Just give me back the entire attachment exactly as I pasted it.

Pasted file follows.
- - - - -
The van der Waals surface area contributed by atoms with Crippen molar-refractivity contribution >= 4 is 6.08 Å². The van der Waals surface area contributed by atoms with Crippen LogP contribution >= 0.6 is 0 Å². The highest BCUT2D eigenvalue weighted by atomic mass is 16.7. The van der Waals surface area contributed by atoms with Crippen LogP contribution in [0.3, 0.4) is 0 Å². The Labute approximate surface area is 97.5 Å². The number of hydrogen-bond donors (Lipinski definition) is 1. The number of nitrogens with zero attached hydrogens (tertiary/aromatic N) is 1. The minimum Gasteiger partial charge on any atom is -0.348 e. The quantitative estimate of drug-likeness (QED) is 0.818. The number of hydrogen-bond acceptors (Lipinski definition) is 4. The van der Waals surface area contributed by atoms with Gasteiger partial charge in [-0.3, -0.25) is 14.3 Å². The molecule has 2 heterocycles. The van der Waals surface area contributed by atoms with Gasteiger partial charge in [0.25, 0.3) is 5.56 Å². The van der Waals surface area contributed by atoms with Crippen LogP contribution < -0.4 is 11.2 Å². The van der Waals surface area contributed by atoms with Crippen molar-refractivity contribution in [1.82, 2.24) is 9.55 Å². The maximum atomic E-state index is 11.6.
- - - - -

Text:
The van der Waals surface area contributed by atoms with Crippen molar-refractivity contribution >= 4 is 6.08 Å². The van der Waals surface area contributed by atoms with Crippen LogP contribution >= 0.6 is 0 Å². The highest BCUT2D eigenvalue weighted by atomic mass is 16.7. The van der Waals surface area contributed by atoms with Crippen LogP contribution in [0.3, 0.4) is 0 Å². The Labute approximate surface area is 97.5 Å². The number of hydrogen-bond donors (Lipinski definition) is 1. The number of nitrogens with zero attached hydrogens (tertiary/aromatic N) is 1. The minimum Gasteiger partial charge on any atom is -0.348 e. The quantitative estimate of drug-likeness (QED) is 0.818. The number of hydrogen-bond acceptors (Lipinski definition) is 4. The van der Waals surface area contributed by atoms with Gasteiger partial charge in [-0.3, -0.25) is 14.3 Å². The molecule has 2 heterocycles. The van der Waals surface area contributed by atoms with Gasteiger partial charge in [0.25, 0.3) is 5.56 Å². The van der Waals surface area contributed by atoms with Crippen LogP contribution < -0.4 is 11.2 Å². The van der Waals surface area contributed by atoms with Crippen molar-refractivity contribution in [1.82, 2.24) is 9.55 Å². The maximum atomic E-state index is 11.6.